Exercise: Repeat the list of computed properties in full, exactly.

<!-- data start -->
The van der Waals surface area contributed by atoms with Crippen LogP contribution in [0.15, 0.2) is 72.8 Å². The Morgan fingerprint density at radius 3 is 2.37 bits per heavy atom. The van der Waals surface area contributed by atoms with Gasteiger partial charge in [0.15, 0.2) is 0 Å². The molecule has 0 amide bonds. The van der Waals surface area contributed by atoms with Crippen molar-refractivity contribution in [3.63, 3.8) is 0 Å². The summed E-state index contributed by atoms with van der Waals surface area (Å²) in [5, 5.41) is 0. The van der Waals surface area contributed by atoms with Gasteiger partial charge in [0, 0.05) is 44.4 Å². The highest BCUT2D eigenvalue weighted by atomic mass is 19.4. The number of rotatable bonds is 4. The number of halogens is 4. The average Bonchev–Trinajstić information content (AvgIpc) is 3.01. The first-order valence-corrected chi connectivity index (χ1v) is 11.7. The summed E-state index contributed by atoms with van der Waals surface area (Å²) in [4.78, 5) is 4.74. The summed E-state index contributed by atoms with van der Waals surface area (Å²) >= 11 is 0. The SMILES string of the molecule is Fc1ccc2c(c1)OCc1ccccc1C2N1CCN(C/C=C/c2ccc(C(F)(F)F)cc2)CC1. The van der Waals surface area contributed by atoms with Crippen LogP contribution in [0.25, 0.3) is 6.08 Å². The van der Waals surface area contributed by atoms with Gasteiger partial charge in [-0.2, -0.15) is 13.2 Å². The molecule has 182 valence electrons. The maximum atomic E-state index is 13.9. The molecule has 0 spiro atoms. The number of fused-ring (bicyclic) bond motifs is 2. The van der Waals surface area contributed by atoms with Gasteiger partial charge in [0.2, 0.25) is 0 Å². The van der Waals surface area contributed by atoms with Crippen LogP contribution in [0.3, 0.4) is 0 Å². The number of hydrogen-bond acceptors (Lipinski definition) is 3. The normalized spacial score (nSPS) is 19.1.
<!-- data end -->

The van der Waals surface area contributed by atoms with Crippen LogP contribution in [0.15, 0.2) is 72.8 Å². The Morgan fingerprint density at radius 3 is 2.37 bits per heavy atom. The van der Waals surface area contributed by atoms with Gasteiger partial charge in [0.15, 0.2) is 0 Å². The molecule has 0 amide bonds. The van der Waals surface area contributed by atoms with Crippen molar-refractivity contribution in [3.63, 3.8) is 0 Å². The summed E-state index contributed by atoms with van der Waals surface area (Å²) in [5, 5.41) is 0. The van der Waals surface area contributed by atoms with Gasteiger partial charge in [0, 0.05) is 44.4 Å². The highest BCUT2D eigenvalue weighted by atomic mass is 19.4. The number of rotatable bonds is 4. The number of halogens is 4. The average Bonchev–Trinajstić information content (AvgIpc) is 3.01. The first-order valence-corrected chi connectivity index (χ1v) is 11.7. The summed E-state index contributed by atoms with van der Waals surface area (Å²) in [4.78, 5) is 4.74. The summed E-state index contributed by atoms with van der Waals surface area (Å²) >= 11 is 0. The SMILES string of the molecule is Fc1ccc2c(c1)OCc1ccccc1C2N1CCN(C/C=C/c2ccc(C(F)(F)F)cc2)CC1. The van der Waals surface area contributed by atoms with Crippen LogP contribution in [0.25, 0.3) is 6.08 Å². The van der Waals surface area contributed by atoms with Gasteiger partial charge in [-0.2, -0.15) is 13.2 Å². The molecule has 182 valence electrons. The maximum atomic E-state index is 13.9. The molecule has 0 spiro atoms. The number of fused-ring (bicyclic) bond motifs is 2. The van der Waals surface area contributed by atoms with Gasteiger partial charge in [0.2, 0.25) is 0 Å². The van der Waals surface area contributed by atoms with Crippen LogP contribution in [0.3, 0.4) is 0 Å². The number of hydrogen-bond acceptors (Lipinski definition) is 3. The normalized spacial score (nSPS) is 19.1.